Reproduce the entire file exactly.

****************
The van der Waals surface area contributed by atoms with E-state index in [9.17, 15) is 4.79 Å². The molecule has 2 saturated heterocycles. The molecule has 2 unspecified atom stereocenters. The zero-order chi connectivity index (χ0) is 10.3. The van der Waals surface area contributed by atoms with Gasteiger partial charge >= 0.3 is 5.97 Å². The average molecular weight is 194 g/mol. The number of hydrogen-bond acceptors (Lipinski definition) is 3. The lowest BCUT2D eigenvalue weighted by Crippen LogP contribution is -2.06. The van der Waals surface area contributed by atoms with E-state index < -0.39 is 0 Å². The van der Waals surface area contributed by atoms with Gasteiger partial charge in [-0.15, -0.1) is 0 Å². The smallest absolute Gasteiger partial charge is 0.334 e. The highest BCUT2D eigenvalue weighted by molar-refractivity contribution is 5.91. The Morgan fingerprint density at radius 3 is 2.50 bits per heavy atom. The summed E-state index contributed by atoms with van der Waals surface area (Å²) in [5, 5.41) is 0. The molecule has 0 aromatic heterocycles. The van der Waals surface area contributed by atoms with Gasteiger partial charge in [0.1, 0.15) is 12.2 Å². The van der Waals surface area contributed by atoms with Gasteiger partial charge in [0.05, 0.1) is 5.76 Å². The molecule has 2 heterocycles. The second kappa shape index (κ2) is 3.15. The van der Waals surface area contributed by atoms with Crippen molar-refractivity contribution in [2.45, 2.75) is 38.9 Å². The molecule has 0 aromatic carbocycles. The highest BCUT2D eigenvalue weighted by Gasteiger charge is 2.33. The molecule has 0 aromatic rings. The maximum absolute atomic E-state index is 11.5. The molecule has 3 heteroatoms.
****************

The van der Waals surface area contributed by atoms with E-state index in [9.17, 15) is 4.79 Å². The molecule has 2 saturated heterocycles. The molecule has 2 unspecified atom stereocenters. The zero-order chi connectivity index (χ0) is 10.3. The van der Waals surface area contributed by atoms with Gasteiger partial charge >= 0.3 is 5.97 Å². The average molecular weight is 194 g/mol. The number of hydrogen-bond acceptors (Lipinski definition) is 3. The lowest BCUT2D eigenvalue weighted by Crippen LogP contribution is -2.06. The van der Waals surface area contributed by atoms with E-state index < -0.39 is 0 Å². The van der Waals surface area contributed by atoms with Gasteiger partial charge in [-0.15, -0.1) is 0 Å². The smallest absolute Gasteiger partial charge is 0.334 e. The highest BCUT2D eigenvalue weighted by molar-refractivity contribution is 5.91. The Morgan fingerprint density at radius 3 is 2.50 bits per heavy atom. The summed E-state index contributed by atoms with van der Waals surface area (Å²) in [5, 5.41) is 0. The molecule has 0 aromatic heterocycles. The van der Waals surface area contributed by atoms with Gasteiger partial charge in [0.1, 0.15) is 12.2 Å². The van der Waals surface area contributed by atoms with Gasteiger partial charge in [0.05, 0.1) is 5.76 Å². The molecule has 2 heterocycles. The second kappa shape index (κ2) is 3.15. The van der Waals surface area contributed by atoms with Crippen molar-refractivity contribution in [2.45, 2.75) is 38.9 Å². The molecule has 0 aromatic carbocycles. The highest BCUT2D eigenvalue weighted by Gasteiger charge is 2.33. The molecule has 0 aromatic rings. The maximum absolute atomic E-state index is 11.5. The molecule has 3 heteroatoms.